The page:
• To get you hooked. When other drugs are used to lace or contaminate weed, it’s typically done to get the user hooked, and have them coming back to purchase more sooner, or more often than you normally would. This is especially true in the case of opioids. Recently, certain areas of North America have experienced problems with cannabis that’s been laced with fentanyl.
  • To make it look better.  Hairspray, sugar, crushed glass, and talcum powder are just a few of the substances added to weed to make it look better. And certain substances such as air freshener will make it smell better. Shattered glass and hairspray can make buds appear more resinous or have more of the THC-laden crystals on them.

How to tell if your cannabis has been contaminated

So, with all the dangers that can come with contaminated weed, how can you tell if you suspect yours has been? It’s difficult, but it can be done.

Visual indications

Those who go to the trouble of adulterating or contaminating their weed before selling it do so at a fairly high skilled level. Most of the times, a contaminate can’t be seen just by simply looking at the buds with the naked eye. For this reason, it’s best to be armed with a magnifying glass before approaching any suspicious bud.

To better see if weed is in fact, laced weed, there are a few other tricks can also be done. These include:

  • Rubbing the weed on a CD. Bud will never scratch the surface, but glass will.
  • Place a small piece of bud in water and swirl it around. If there’s detergent on the weed it will form suds. And if there are other powders, such as talcum powder, on the bud, it will make the water cloudy.
  • Hold a small piece of bud over a flame. If it’s been laced with gasoline, it will flare up (and you’ll be able to noticeably smell it). If the color of the herb changes, or it starts to crackle and pop, it’s likely laced with chemicals and should not be smoked.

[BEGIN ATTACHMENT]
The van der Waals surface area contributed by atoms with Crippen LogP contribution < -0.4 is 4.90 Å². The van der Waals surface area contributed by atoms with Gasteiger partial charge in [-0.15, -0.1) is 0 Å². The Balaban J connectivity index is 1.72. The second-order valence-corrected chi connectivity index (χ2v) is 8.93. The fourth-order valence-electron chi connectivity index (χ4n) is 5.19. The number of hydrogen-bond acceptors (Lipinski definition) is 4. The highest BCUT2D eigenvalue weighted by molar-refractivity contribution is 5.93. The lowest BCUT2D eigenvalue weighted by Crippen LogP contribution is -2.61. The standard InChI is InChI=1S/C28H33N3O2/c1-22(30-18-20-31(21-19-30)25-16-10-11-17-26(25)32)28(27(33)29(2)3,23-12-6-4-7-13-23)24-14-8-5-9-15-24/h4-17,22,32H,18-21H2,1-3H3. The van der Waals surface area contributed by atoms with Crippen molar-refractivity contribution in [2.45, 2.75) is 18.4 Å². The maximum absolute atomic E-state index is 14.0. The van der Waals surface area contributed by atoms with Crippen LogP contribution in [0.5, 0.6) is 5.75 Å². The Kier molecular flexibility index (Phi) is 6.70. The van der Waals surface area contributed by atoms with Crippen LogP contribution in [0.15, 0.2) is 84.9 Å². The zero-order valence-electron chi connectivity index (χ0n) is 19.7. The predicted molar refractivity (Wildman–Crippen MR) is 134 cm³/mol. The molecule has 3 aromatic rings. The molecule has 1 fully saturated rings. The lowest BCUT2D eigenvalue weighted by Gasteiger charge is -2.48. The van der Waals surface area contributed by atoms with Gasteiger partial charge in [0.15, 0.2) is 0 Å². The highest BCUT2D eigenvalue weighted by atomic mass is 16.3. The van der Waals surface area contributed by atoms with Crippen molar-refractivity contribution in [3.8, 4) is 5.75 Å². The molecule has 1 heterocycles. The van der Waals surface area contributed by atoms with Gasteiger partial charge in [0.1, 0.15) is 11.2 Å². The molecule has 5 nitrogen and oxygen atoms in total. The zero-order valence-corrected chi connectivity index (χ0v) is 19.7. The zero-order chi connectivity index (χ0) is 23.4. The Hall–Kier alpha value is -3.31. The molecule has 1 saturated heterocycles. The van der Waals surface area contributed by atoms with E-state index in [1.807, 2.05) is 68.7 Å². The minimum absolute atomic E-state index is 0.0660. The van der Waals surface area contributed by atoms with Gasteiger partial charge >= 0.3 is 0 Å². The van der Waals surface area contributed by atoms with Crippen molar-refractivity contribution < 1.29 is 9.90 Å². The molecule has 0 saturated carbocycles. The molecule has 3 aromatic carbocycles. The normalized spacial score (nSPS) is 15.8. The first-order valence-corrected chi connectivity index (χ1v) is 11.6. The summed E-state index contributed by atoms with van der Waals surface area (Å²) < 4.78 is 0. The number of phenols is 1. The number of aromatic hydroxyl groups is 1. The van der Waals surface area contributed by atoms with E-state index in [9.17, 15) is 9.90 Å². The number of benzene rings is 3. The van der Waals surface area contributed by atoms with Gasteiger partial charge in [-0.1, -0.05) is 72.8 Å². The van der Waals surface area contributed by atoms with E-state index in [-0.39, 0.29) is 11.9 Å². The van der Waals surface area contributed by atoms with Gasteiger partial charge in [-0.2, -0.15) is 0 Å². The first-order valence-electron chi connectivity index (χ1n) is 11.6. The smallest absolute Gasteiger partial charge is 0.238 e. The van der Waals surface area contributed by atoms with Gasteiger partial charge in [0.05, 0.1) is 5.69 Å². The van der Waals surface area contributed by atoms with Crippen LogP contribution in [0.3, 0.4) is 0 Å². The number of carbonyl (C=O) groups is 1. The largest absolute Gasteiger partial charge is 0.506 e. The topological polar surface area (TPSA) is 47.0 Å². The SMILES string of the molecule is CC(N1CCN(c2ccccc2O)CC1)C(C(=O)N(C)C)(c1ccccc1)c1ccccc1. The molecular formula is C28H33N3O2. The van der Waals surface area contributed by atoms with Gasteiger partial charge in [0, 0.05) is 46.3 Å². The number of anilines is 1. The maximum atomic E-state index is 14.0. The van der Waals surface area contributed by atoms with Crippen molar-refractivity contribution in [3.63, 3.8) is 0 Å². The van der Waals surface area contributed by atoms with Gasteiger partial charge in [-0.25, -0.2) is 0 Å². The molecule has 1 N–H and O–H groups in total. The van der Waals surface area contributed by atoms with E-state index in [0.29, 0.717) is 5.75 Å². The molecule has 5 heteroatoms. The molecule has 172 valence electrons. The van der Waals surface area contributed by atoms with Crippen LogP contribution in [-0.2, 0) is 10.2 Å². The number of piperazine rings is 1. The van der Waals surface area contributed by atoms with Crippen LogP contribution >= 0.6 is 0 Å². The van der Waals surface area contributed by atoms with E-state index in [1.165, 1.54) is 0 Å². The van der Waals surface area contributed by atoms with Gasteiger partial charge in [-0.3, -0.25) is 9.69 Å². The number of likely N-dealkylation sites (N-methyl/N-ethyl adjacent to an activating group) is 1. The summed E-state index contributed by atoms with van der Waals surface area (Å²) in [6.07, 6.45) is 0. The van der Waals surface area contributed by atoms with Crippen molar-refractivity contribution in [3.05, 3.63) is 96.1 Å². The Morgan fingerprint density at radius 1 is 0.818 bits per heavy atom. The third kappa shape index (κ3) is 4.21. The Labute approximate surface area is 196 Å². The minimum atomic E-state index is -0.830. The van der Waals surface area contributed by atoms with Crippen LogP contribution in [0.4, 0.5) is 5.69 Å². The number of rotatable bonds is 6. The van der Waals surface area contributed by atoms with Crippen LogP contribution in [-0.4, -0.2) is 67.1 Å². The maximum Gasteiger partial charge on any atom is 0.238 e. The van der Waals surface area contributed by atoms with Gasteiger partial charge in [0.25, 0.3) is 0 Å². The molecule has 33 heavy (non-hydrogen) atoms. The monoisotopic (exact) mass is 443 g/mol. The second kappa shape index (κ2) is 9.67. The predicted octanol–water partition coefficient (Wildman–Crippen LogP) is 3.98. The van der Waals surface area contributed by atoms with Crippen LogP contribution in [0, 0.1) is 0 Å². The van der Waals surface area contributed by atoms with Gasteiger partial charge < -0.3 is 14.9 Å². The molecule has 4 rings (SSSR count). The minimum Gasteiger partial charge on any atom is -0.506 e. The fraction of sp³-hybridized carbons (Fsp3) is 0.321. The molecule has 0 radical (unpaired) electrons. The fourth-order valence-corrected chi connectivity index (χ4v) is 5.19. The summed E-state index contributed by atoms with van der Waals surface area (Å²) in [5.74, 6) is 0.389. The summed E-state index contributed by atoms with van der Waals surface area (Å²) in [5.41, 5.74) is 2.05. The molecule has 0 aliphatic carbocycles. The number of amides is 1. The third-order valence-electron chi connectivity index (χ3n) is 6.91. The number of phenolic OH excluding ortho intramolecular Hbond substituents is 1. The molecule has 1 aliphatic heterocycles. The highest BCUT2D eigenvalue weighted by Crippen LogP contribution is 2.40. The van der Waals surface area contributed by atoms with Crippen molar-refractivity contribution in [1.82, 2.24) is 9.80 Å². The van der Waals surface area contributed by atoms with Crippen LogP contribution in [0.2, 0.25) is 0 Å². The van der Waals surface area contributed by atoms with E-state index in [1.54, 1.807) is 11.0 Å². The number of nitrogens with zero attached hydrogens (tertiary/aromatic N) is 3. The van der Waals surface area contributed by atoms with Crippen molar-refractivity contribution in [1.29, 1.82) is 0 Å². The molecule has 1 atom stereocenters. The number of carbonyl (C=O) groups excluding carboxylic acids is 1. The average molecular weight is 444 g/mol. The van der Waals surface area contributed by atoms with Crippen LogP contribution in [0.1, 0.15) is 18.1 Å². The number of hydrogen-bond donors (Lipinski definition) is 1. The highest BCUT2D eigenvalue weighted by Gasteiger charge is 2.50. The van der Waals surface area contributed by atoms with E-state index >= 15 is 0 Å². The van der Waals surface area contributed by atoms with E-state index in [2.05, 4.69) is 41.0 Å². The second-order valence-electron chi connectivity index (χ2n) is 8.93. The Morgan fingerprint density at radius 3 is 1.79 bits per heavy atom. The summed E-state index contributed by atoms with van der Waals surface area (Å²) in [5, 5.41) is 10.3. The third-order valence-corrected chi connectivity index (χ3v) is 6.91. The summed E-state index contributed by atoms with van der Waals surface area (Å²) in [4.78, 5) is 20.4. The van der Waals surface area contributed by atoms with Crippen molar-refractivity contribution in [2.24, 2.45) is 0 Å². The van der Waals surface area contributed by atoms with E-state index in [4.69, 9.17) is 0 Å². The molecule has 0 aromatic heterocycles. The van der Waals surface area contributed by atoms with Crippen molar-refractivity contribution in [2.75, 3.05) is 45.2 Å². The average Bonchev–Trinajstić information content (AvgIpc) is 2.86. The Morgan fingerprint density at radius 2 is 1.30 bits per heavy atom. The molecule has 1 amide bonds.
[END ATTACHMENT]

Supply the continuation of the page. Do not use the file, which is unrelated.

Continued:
• Crack a bud open and simply look at it. If a purple marker or food coloring has been used, these will typically only absorb into the outer layers of the bud and won’t reach the dense center. The coloring will also be very uneven compared with bud that is naturally colored.
  • Tap the bud against a black surface and check to see if anything falls out of it like dust. Trichomes won’t come off this easily but other substances such as talcum powder will.

Tactile indications

Other than just looking at the buds, sometimes feeling it will let you know if you’ve gotten some contaminated weed as well. This is best done when the bud is slightly squeezed and rubbed between the fingers, or on the lips. If shattered glass or other rough or sharp substances are in there, you’ll be able to feel the grittiness of them in the weed. This is sometimes referred to as grit weed.

Also, never buy weed that’s already been ground up or comes in a pre-rolled joint or blunt. This makes it very easy for sellers to put whatever they want in the weed, making it nearly impossible to tell if anything else has been added to it.

Buying laced weed isn’t just a waste of money, the substances contained within it can be extremely harmful, making a strong case for a pure and legal market in areas of the world that don’t currently have it. Unfortunately, the best defense many users around the world have today is to simply know who they’re dealing with, and to never buy weed from strangers.